Foreign architects started working in modern Russia back in the 1990s. At that time, however, their sphere of interests was limited to Moscow.
Some of the most conspicuous projects carried out in the Russian capital at the end of the last century with significant contribution from foreign architects include the Sovmortrans Ltd building in Rakhmanovsky Lane, designed by Austrians Patrick Leibetseder and P Habrik, and the Millennium House on Trubnaya Ulitsa, designed by British architect James McAdam.
Still, all of them were "pinpoint" projects that failed to attract broad public attention. The situation changed at the start of century when, due to Russia's rapid economic development, foreign architects were commissioned to work in a number of large cities.
Recently, such architecture "gurus" as Erick van Egeraat (the Netherlands) and Britain's Sir Norman Foster have turned to Russia.
Indeed, Foster is probably Russia's favourite architect: his ongoing projects include the Rossiya Hotel site, the Russia Tower at the Moscow City International Business Centre, reconstruction of the AS Pushkin Museum of Fine Arts, Crystal Island in Moscow, a business centre in St Petersburg's Moskovsky Prospekt, a cultural centre in the city of Vladikavkaz (in North Ossetia) and the Yugra eco-complex in Khanty Mansiisk.
However, Egeraat and Foster are definitely not the only foreign architects working here. The list includes: Eller & Eller Architekten (Germany); Wilkinson Eyre Architects (UK); RMJM (UK); Valode & Pistre (France); Behnisch, Behnisch & Partner (Germany); SWECO (Sweden); Swanke Hayden Connell Architects/SHCA (US); OMA (the Netherlands); NBBJ (US); ABB Architekten and ar.te.plan GmbH.
Why do domestic developers love foreign architects?
According to Boris Levyant, general director of ABD Architects, the growing cooperation between Russian construction companies and foreign architects and designers is due to the fact that Russian architects today are often simply unable to fully meet demand.
"There are around 12,000 architects in Russia, 3,000 of them working in Moscow or St Petersburg, with the remainder spread thin on the ground across the rest of the country," he said.
Vladimir Dyatlov, first deputy governor of the Chelyabinsk Region, suggests that "the time when we were mainly taking our projects to exhibitions abroad in search of funds for their implementation is history now. Today, Russian investors have sufficient resources to translate their ideas into practice, but have insufficient experience in the field."
He stresses that in Soviet times, there was a special architecture and town planning agency that fully met regional demand for essential buildings and structures. "However, in the 1990s, the volume of construction plummeted, and architects were forced to move into other areas of activity. Now we have to look for designers outside of the region," he says.
"Conceptually, Russian architecture was destroyed after Khrushchev, when the status of the professional architect was reduced to zero. Consider: In the 1970s, a young architect fresh out of college was offered an entry level job at 90 roubles a month, whereas a graduate of a construction institute was paid 150-180 roubles. How, then, were strong, independent professionals supposed to evolve in that environment?"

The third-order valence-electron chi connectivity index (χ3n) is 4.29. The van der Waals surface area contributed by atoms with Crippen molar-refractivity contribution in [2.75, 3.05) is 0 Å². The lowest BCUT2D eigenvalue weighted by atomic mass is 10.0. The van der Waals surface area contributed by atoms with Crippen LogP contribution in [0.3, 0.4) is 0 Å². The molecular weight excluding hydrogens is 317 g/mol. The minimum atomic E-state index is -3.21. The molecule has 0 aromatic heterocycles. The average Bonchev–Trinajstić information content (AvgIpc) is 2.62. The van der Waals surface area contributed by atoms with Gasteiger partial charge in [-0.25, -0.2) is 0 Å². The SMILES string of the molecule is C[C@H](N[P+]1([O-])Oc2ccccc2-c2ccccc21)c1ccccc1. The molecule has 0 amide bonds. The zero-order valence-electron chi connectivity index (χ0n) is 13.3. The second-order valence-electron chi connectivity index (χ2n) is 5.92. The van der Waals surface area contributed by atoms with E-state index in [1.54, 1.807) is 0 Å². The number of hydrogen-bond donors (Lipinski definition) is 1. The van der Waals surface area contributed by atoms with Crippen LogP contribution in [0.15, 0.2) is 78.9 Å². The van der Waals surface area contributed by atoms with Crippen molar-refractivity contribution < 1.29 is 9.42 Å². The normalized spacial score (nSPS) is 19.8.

Yury Khalitov, general director of the Glav Prom Stroi construction company, agrees: "Bold ideas were buried in the corridors of construction agencies and ferroconcrete product manufacturing plants. The architects were forced to adapt to the types of products that rolled off the assembly line. Today, much has changed, but a considerable element of conservatism in their approaches is still out there."
However, development companies say that apart from a "manpower shortage" at home, construction and investment companies also have other reasons to look for architects outside of Russia.
"The principal shortcoming of Russian architects is that they are not commercially minded enough project-wise," says Dmitry Kashinsky, AFI Development project director, Stroi Inkom K.
"The developer's goal is to make a project as profitable as possible. Russian architects are more concerned with aesthetics rather than practicality."
At the same time, Erick van Egeraat suggests it would be wrong to say that Russian architects are professionally "inferior" to foreign specialists.
"There is no reason to believe that Russian designers and architects are less competent than designers and architects from France, the UK, or Germany," he says. "Obviously, the approach toward architecture differs in different countries. For example, in Germany, architects pay great attention to the technical aspect, while UK architects are extremely conservative, and sometimes even `mechanical' in their approach," he says.
"On the whole, it would probably be correct to say that Russian architects tend to go for big ideas, grand scale, monumentalism. This is part of Russian culture."
Levyant stresses that whatever "edge" Western-designed projects have over Russian ones does not apply to their level of professionalism.
"Western architects working on a project, as a rule make use of what is already in place, what is available at their studio, and there is no need for them to create anything essentially new. The main thing for them is to ensure a project's commercial effectiveness," he says.